The Treatment of Female Politicians is Putting Young Women Off Politics

It’s been over 100 years since the first women in the UK won their right to vote. Yet women still face enormous barriers to the corridors of power. Renew's Gwen Jones breaks down the struggles faced by women in power, and the effect it is having on our politics. 

The past few months and years have seen a torrent of abuse - both on and offline - directed at female representatives. And it’s not just about Brexit; research reveals an ongoing trend of harassment, aimed exclusively at women in positions of political power.

It’s a growing problem. Most recently, video footage shows so-called ‘yellow vest’ activists hurling violent abuse at Conservative MP Anna Soubry on her way into Parliament. Their actions were later defended by her fellow politicians, including the likes of Nigel Farage.

Recent research conducted by Amnesty International, in partnership with Element AI, suggested that around 1.1 million abusive tweets were sent to the female MPs on their list in 2017. Diane Abbott, the Shadow Home Secretary, received more online abuse than any other British woman that year.

Stuck in the Seventies

Comments on female MP’s bodies, outfit choices and other aspects of their appearances are prevalent across social and mainstream media platforms, and the weight of such judgements is born disproportionately by women. In September of 2015, Donald Trump remarked of presidential opponent Carly Fiorina; “Look at that face! Would anyone vote for that? Can you imagine that, the face of our next president.” One male MP comments; “Women in public life are at a greater risk of being objectified…. Nobody would tweet me saying how terrible my suit was, or to tell me that I’m looking fat, or that I should dye my hair. It just wouldn’t happen.”

Vice Presidential candidate Sarah Palin endured aggressive and persistent sexualisation throughout her campaign, which came to a head when her early pageant photos were leaked, triggering a barrage of comments on her body and sexuality. One site was discovered selling unofficial bumper stickers publicising her candidacy, which read, “Vote HOT - McCain MILF ‘08”. MILF, for anyone as of yet unclear, stands for ‘Mother I’d Like to F*ck.’

Theresa May developed the nickname ‘Kitten Heels’, due to the frequency with which her footwear choices were detailed in major newspapers. And lest we forget the infamous Daily Mail headline, enthusiastically announcing Brexit discussions between Theresa May and Nicola Sturgeon: ‘Never Mind Brexit, Who Won Legs-It!’, alongside a photo of the two women sitting side by side.

Google the names of Nancy Pelosi, Sarah Palin, Hilary Clinton or Condoleezza Rice along with the word porn, and the results yield pages upon pages of videos and images that feature the women’s faces in various brutally demeaning sexual scenarios.

Threats to life

Most tragically of all, of course, was the murder of Labour MP Jo Cox in June, 2016. While the event should have served as a stark reminder of the dangers of extremism and abuse against politicians, Cox’s name is increasingly being used to glorify this type of violence and threaten other MPs. One of Soubry’s tormentors told her that she should be “Jo Cox’d”. Similarly, a man holding a hunting knife reportedly looking for Labour MP Helen Jones told social workers, “I’m going to go there and Jo Cox her.” Stella Creasy, Labour MP for Walthamstow, also received a letter telling her that she would “join that woman Cox.” I could go on.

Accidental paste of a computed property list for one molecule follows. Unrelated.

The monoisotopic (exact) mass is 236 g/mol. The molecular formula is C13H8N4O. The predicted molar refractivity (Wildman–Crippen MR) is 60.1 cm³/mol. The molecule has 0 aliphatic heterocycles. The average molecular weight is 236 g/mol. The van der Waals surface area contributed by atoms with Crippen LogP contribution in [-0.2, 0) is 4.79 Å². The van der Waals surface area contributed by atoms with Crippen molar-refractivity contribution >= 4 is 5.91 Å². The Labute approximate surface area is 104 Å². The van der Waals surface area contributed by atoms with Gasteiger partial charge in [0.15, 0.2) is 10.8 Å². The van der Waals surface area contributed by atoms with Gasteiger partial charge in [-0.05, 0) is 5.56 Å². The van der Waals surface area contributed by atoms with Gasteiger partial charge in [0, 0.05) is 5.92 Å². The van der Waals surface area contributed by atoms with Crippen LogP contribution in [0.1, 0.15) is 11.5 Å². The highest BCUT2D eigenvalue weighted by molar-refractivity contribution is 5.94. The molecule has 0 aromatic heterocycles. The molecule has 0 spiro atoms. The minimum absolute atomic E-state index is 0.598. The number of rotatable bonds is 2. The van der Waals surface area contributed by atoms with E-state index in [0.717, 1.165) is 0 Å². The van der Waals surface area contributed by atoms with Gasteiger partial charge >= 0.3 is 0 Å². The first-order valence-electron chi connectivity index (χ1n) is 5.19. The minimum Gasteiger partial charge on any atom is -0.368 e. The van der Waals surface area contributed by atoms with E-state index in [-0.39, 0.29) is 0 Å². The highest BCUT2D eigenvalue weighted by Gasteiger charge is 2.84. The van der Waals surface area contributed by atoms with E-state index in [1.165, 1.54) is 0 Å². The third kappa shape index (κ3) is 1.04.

The utmost respect is owed to the female representatives who receive this kind of hatred on a daily basis and continue to stand strong in their positions and convictions. But while the treatment of individuals already in the spotlight is troubling enough, perhaps more worrying is its effect on other young girls and women.

A new glass ceiling

The constant fear of backlash limits women’s freedom and willingness to express themselves, both online and on other platforms. Perpetual attempts to threaten or undermine female politicians have also been shown to reduce political participation among women. A recent study by Girlguiding UK found that girls are feeling increasingly excluded from politics by the “outdated and sexist treatment” of female MPs in the press, making them less likely to run for office, join activist organisations, and even vote.

The effect this will have on our national politics, and on our political discourse, is overwhelming. If women’s voices continue to be silenced, this precedent will undoubtedly be allowed to continue - or worsen. Appropriate action must be brought against those who perpetuate this kind of hate; while protecting freedom of speech is crucially important, those using this right to incite violence against women should always be held to account.

We still have a long way to go before the political realm can truly be considered an equal playing field. It is essential that we encourage young women to become politically active, and to overcome deliberate attempts to keep them out of power. We also urgently need to establish reasonable debate between MPs and the public, and make sure that there is less room for this kind of discourse.

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